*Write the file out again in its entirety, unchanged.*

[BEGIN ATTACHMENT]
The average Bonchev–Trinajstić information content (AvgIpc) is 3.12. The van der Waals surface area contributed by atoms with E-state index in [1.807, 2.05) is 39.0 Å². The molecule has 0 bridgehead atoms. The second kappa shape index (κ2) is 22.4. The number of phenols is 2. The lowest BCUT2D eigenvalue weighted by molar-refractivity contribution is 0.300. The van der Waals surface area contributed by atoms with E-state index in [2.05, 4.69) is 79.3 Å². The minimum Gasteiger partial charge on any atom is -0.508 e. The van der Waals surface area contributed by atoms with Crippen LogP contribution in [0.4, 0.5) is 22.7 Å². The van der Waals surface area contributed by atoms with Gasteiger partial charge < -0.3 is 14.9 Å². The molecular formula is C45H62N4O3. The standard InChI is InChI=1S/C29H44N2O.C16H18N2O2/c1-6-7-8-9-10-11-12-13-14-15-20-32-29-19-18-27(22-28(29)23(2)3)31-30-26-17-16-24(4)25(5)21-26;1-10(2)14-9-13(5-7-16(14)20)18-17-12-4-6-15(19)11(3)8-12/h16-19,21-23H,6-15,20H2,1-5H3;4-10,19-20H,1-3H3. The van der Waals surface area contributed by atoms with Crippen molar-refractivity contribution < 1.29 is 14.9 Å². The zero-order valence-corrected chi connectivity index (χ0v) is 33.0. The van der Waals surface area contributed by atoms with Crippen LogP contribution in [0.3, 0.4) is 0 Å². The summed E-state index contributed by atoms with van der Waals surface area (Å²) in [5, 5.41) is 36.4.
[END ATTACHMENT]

The average Bonchev–Trinajstić information content (AvgIpc) is 3.12. The van der Waals surface area contributed by atoms with E-state index in [1.807, 2.05) is 39.0 Å². The molecule has 0 bridgehead atoms. The second kappa shape index (κ2) is 22.4. The number of phenols is 2. The lowest BCUT2D eigenvalue weighted by molar-refractivity contribution is 0.300. The van der Waals surface area contributed by atoms with E-state index in [2.05, 4.69) is 79.3 Å². The minimum Gasteiger partial charge on any atom is -0.508 e. The van der Waals surface area contributed by atoms with Crippen LogP contribution in [0.4, 0.5) is 22.7 Å². The van der Waals surface area contributed by atoms with Gasteiger partial charge < -0.3 is 14.9 Å². The molecular formula is C45H62N4O3. The standard InChI is InChI=1S/C29H44N2O.C16H18N2O2/c1-6-7-8-9-10-11-12-13-14-15-20-32-29-19-18-27(22-28(29)23(2)3)31-30-26-17-16-24(4)25(5)21-26;1-10(2)14-9-13(5-7-16(14)20)18-17-12-4-6-15(19)11(3)8-12/h16-19,21-23H,6-15,20H2,1-5H3;4-10,19-20H,1-3H3. The van der Waals surface area contributed by atoms with Crippen molar-refractivity contribution < 1.29 is 14.9 Å². The zero-order valence-corrected chi connectivity index (χ0v) is 33.0. The van der Waals surface area contributed by atoms with Crippen LogP contribution in [0.3, 0.4) is 0 Å². The summed E-state index contributed by atoms with van der Waals surface area (Å²) in [5, 5.41) is 36.4.